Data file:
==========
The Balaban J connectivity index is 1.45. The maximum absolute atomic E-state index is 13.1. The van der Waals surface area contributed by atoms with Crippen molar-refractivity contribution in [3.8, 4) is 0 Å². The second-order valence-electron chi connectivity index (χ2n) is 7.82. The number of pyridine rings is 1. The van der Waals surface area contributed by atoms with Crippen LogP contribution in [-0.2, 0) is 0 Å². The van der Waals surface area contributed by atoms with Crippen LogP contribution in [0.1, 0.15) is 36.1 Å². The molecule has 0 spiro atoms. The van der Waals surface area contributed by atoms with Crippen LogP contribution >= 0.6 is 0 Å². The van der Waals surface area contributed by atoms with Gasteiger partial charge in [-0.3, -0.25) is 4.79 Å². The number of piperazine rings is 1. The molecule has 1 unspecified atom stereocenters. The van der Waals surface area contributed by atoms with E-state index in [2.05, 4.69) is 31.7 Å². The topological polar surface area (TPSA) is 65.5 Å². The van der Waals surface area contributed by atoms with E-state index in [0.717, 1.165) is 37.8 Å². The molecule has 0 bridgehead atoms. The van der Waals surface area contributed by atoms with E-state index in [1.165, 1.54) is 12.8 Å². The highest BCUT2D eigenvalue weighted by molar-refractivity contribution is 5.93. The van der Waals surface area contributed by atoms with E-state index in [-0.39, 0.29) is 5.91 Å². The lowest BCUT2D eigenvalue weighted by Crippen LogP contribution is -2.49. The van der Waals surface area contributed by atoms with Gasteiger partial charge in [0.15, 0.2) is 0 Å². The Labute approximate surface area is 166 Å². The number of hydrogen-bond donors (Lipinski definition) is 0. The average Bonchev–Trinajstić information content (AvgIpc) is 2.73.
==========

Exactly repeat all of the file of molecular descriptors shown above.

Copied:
The Balaban J connectivity index is 1.45. The maximum absolute atomic E-state index is 13.1. The van der Waals surface area contributed by atoms with Crippen molar-refractivity contribution in [3.8, 4) is 0 Å². The second-order valence-electron chi connectivity index (χ2n) is 7.82. The number of pyridine rings is 1. The van der Waals surface area contributed by atoms with Crippen LogP contribution in [-0.2, 0) is 0 Å². The van der Waals surface area contributed by atoms with Crippen LogP contribution in [0.1, 0.15) is 36.1 Å². The molecule has 0 spiro atoms. The van der Waals surface area contributed by atoms with Crippen LogP contribution >= 0.6 is 0 Å². The van der Waals surface area contributed by atoms with Gasteiger partial charge in [-0.3, -0.25) is 4.79 Å². The number of piperazine rings is 1. The molecule has 1 unspecified atom stereocenters. The van der Waals surface area contributed by atoms with E-state index in [2.05, 4.69) is 31.7 Å². The topological polar surface area (TPSA) is 65.5 Å². The van der Waals surface area contributed by atoms with E-state index in [0.717, 1.165) is 37.8 Å². The molecule has 0 bridgehead atoms. The van der Waals surface area contributed by atoms with E-state index in [1.165, 1.54) is 12.8 Å². The highest BCUT2D eigenvalue weighted by molar-refractivity contribution is 5.93. The van der Waals surface area contributed by atoms with E-state index in [-0.39, 0.29) is 5.91 Å². The lowest BCUT2D eigenvalue weighted by Crippen LogP contribution is -2.49. The van der Waals surface area contributed by atoms with Gasteiger partial charge in [0.15, 0.2) is 0 Å². The Labute approximate surface area is 166 Å². The number of hydrogen-bond donors (Lipinski definition) is 0. The average Bonchev–Trinajstić information content (AvgIpc) is 2.73.